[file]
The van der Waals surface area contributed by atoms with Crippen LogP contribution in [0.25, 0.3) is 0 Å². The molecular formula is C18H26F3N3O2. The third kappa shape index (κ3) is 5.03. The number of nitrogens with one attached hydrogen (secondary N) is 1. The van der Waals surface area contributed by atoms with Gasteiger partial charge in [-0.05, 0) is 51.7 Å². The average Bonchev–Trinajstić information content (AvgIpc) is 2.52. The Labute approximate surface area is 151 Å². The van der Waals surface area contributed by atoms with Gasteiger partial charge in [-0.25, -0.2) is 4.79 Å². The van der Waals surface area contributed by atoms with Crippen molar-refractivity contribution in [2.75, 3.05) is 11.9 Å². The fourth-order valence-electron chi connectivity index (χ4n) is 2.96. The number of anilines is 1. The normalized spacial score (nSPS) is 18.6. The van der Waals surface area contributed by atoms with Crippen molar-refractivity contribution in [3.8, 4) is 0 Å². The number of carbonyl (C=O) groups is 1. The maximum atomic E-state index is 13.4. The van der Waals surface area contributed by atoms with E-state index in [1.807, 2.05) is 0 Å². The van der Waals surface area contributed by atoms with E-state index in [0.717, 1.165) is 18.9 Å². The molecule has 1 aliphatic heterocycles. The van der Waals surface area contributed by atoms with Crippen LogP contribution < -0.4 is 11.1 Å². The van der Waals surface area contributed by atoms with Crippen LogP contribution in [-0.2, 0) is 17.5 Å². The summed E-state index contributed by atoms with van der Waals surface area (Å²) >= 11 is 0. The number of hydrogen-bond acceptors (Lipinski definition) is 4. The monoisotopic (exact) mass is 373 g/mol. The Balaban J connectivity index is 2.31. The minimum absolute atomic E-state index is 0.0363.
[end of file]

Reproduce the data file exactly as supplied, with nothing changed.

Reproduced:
The van der Waals surface area contributed by atoms with Crippen LogP contribution in [0.25, 0.3) is 0 Å². The molecular formula is C18H26F3N3O2. The third kappa shape index (κ3) is 5.03. The number of nitrogens with one attached hydrogen (secondary N) is 1. The van der Waals surface area contributed by atoms with Gasteiger partial charge in [-0.05, 0) is 51.7 Å². The average Bonchev–Trinajstić information content (AvgIpc) is 2.52. The Labute approximate surface area is 151 Å². The van der Waals surface area contributed by atoms with Gasteiger partial charge in [-0.25, -0.2) is 4.79 Å². The van der Waals surface area contributed by atoms with Crippen molar-refractivity contribution in [2.75, 3.05) is 11.9 Å². The fourth-order valence-electron chi connectivity index (χ4n) is 2.96. The number of anilines is 1. The normalized spacial score (nSPS) is 18.6. The van der Waals surface area contributed by atoms with Crippen molar-refractivity contribution in [3.8, 4) is 0 Å². The number of carbonyl (C=O) groups is 1. The maximum atomic E-state index is 13.4. The van der Waals surface area contributed by atoms with E-state index in [1.807, 2.05) is 0 Å². The van der Waals surface area contributed by atoms with E-state index in [0.717, 1.165) is 18.9 Å². The molecule has 1 aliphatic heterocycles. The van der Waals surface area contributed by atoms with Crippen LogP contribution < -0.4 is 11.1 Å². The van der Waals surface area contributed by atoms with Crippen LogP contribution in [-0.2, 0) is 17.5 Å². The summed E-state index contributed by atoms with van der Waals surface area (Å²) >= 11 is 0. The number of hydrogen-bond acceptors (Lipinski definition) is 4. The monoisotopic (exact) mass is 373 g/mol. The Balaban J connectivity index is 2.31. The minimum absolute atomic E-state index is 0.0363.